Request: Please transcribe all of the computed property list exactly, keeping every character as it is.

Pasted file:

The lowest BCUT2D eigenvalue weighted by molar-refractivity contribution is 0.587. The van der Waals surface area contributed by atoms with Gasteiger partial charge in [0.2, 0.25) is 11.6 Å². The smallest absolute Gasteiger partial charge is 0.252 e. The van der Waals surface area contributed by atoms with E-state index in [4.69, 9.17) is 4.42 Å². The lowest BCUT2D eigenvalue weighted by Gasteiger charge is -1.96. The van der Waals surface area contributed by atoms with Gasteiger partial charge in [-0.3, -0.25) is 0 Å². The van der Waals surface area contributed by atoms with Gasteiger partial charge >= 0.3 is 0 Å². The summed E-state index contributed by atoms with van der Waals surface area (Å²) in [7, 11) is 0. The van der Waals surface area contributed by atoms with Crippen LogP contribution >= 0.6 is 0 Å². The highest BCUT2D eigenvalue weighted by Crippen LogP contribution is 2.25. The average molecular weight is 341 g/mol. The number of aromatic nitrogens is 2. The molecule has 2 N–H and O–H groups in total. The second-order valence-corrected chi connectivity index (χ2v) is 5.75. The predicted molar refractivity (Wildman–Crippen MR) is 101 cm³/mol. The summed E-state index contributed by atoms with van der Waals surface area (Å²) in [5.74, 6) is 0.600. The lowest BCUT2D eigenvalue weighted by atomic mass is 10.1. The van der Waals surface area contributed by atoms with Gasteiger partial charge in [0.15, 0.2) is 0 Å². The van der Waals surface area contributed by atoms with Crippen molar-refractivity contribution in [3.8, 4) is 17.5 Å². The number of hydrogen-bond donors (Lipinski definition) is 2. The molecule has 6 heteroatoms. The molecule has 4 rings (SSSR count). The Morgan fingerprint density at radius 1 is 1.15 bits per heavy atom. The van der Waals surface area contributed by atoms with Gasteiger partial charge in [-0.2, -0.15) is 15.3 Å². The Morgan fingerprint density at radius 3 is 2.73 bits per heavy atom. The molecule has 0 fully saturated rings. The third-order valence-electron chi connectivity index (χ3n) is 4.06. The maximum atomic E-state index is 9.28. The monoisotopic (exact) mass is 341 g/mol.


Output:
The lowest BCUT2D eigenvalue weighted by molar-refractivity contribution is 0.587. The van der Waals surface area contributed by atoms with Gasteiger partial charge in [0.2, 0.25) is 11.6 Å². The smallest absolute Gasteiger partial charge is 0.252 e. The van der Waals surface area contributed by atoms with E-state index in [4.69, 9.17) is 4.42 Å². The lowest BCUT2D eigenvalue weighted by Gasteiger charge is -1.96. The van der Waals surface area contributed by atoms with Gasteiger partial charge in [-0.3, -0.25) is 0 Å². The van der Waals surface area contributed by atoms with Gasteiger partial charge >= 0.3 is 0 Å². The summed E-state index contributed by atoms with van der Waals surface area (Å²) in [7, 11) is 0. The van der Waals surface area contributed by atoms with Crippen LogP contribution >= 0.6 is 0 Å². The highest BCUT2D eigenvalue weighted by Crippen LogP contribution is 2.25. The average molecular weight is 341 g/mol. The number of aromatic nitrogens is 2. The molecule has 2 N–H and O–H groups in total. The second-order valence-corrected chi connectivity index (χ2v) is 5.75. The predicted molar refractivity (Wildman–Crippen MR) is 101 cm³/mol. The summed E-state index contributed by atoms with van der Waals surface area (Å²) in [5.74, 6) is 0.600. The lowest BCUT2D eigenvalue weighted by atomic mass is 10.1. The van der Waals surface area contributed by atoms with Gasteiger partial charge in [0.15, 0.2) is 0 Å². The van der Waals surface area contributed by atoms with Crippen molar-refractivity contribution in [3.8, 4) is 17.5 Å². The number of hydrogen-bond donors (Lipinski definition) is 2. The molecule has 6 heteroatoms. The molecule has 4 rings (SSSR count). The Morgan fingerprint density at radius 1 is 1.15 bits per heavy atom. The van der Waals surface area contributed by atoms with Gasteiger partial charge in [-0.2, -0.15) is 15.3 Å². The Morgan fingerprint density at radius 3 is 2.73 bits per heavy atom. The molecule has 0 fully saturated rings. The third-order valence-electron chi connectivity index (χ3n) is 4.06. The maximum atomic E-state index is 9.28. The monoisotopic (exact) mass is 341 g/mol.